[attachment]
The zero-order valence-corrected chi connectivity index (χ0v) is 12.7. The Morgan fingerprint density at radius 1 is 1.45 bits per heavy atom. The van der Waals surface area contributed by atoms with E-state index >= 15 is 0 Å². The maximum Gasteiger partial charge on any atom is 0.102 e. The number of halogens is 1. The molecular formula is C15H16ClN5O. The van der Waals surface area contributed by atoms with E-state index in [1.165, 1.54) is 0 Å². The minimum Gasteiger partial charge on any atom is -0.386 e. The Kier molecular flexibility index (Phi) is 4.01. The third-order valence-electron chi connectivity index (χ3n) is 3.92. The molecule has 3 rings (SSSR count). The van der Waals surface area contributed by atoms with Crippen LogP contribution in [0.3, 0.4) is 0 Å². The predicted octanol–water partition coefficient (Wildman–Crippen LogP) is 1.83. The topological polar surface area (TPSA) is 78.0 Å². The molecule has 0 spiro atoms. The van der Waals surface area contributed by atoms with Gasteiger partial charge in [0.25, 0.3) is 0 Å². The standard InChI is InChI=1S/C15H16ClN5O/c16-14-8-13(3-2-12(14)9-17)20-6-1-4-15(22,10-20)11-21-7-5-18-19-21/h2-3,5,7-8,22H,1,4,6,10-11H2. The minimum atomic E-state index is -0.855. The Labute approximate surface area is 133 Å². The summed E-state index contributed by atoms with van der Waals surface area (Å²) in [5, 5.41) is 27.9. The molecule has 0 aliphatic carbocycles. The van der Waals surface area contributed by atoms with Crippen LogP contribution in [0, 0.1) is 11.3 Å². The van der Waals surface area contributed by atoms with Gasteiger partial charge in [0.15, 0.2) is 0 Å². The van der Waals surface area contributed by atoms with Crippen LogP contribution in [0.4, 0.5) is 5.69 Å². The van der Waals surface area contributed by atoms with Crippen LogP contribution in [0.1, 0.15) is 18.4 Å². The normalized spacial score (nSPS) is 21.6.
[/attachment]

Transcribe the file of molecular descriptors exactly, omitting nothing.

The zero-order valence-corrected chi connectivity index (χ0v) is 12.7. The Morgan fingerprint density at radius 1 is 1.45 bits per heavy atom. The van der Waals surface area contributed by atoms with E-state index >= 15 is 0 Å². The maximum Gasteiger partial charge on any atom is 0.102 e. The number of halogens is 1. The molecular formula is C15H16ClN5O. The van der Waals surface area contributed by atoms with E-state index in [1.165, 1.54) is 0 Å². The minimum Gasteiger partial charge on any atom is -0.386 e. The Kier molecular flexibility index (Phi) is 4.01. The third-order valence-electron chi connectivity index (χ3n) is 3.92. The molecule has 3 rings (SSSR count). The van der Waals surface area contributed by atoms with Crippen LogP contribution in [0.3, 0.4) is 0 Å². The predicted octanol–water partition coefficient (Wildman–Crippen LogP) is 1.83. The topological polar surface area (TPSA) is 78.0 Å². The molecule has 0 spiro atoms. The van der Waals surface area contributed by atoms with Gasteiger partial charge in [0.25, 0.3) is 0 Å². The standard InChI is InChI=1S/C15H16ClN5O/c16-14-8-13(3-2-12(14)9-17)20-6-1-4-15(22,10-20)11-21-7-5-18-19-21/h2-3,5,7-8,22H,1,4,6,10-11H2. The minimum atomic E-state index is -0.855. The Labute approximate surface area is 133 Å². The summed E-state index contributed by atoms with van der Waals surface area (Å²) in [5, 5.41) is 27.9. The molecule has 0 aliphatic carbocycles. The van der Waals surface area contributed by atoms with Crippen LogP contribution in [0, 0.1) is 11.3 Å². The van der Waals surface area contributed by atoms with Gasteiger partial charge in [0.15, 0.2) is 0 Å². The van der Waals surface area contributed by atoms with Crippen LogP contribution in [0.4, 0.5) is 5.69 Å². The van der Waals surface area contributed by atoms with Crippen LogP contribution in [0.1, 0.15) is 18.4 Å². The normalized spacial score (nSPS) is 21.6.